Alex Pollak: Of course, that’s the next big battleground. The next big battleground is going to have that all backed into mapping and transportation. That’s all coming at you at a million miles an hour right now.

Ross Greenwood:  We get to another small thing and this is project learned to try and live a free internet to everybody in the world. They’ve already tried this within the railway stations. Range of things that they have done. I mean, it’s just phenomenal. The more people they can put Google into their hands, the more information, the more ability they’ve got to sell the products.

Alex Pollak: Yes. That’s 100% right. By the way, they’re not the only people that are trying to do the internet to everybody. Facebook is trying it as well. There’s a whole stack of people that are trying to do it through these things called “low Earth orbit satellites,” which are trying to bring connectivity to people all around the world. Half the population of the world doesn’t have it, bring it to them as well.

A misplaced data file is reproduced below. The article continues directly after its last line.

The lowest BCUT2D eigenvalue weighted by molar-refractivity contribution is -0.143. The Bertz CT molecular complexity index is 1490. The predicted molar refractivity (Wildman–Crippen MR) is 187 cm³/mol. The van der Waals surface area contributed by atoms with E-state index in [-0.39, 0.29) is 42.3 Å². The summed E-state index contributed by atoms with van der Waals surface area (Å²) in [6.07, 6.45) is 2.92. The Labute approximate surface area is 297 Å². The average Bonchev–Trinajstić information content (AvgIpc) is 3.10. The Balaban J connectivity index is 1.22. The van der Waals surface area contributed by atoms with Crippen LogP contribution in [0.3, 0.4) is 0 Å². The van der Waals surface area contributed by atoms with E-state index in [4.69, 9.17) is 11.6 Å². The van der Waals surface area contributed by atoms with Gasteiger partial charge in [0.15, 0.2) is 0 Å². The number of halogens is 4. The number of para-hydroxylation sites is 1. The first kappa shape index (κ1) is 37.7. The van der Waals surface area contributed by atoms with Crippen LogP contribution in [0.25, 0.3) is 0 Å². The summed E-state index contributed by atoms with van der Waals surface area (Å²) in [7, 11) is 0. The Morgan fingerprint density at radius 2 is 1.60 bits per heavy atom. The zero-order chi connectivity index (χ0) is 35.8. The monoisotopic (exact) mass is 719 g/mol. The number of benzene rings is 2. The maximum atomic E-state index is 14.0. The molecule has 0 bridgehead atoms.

Ross Greenwood:  In regards to the share price, the enormous jump in the share price, which has been there and consistent over a long period of time, is it all over for it or not?

Alex Pollak: I don’t think so. I mean, I suspected ultimately what happens with companies like particularly Google is. Governments around the world gotta have to think about whether they want Google to be as big and powerful as it is because it is a massive company. Until that happens and even if that does happen, I suspect there’s still a bit of travel to go. People think because they got a mobile phone, then that’s the end of it.

Actually, that’s kind of just the beginning. The fun is just the device. Where we’re going to is a kind of connected world where everything is connected and the analytics behind that, which is one of the things that Google will do. Remember, there are eight major data centers in the world. Google is one of them. The Economist refers to this and others decide, and I even talk about it, data is the new oil. Data is the new oil.

Ross Greenwood:  Tell you what, it’s not a bad line. Alex Pollak, the chief executive of Loftus Peak. We’re going to keep on moving, but I appreciate your time, Alex. Great explanation.

Alex Pollak: Thanks, Ross.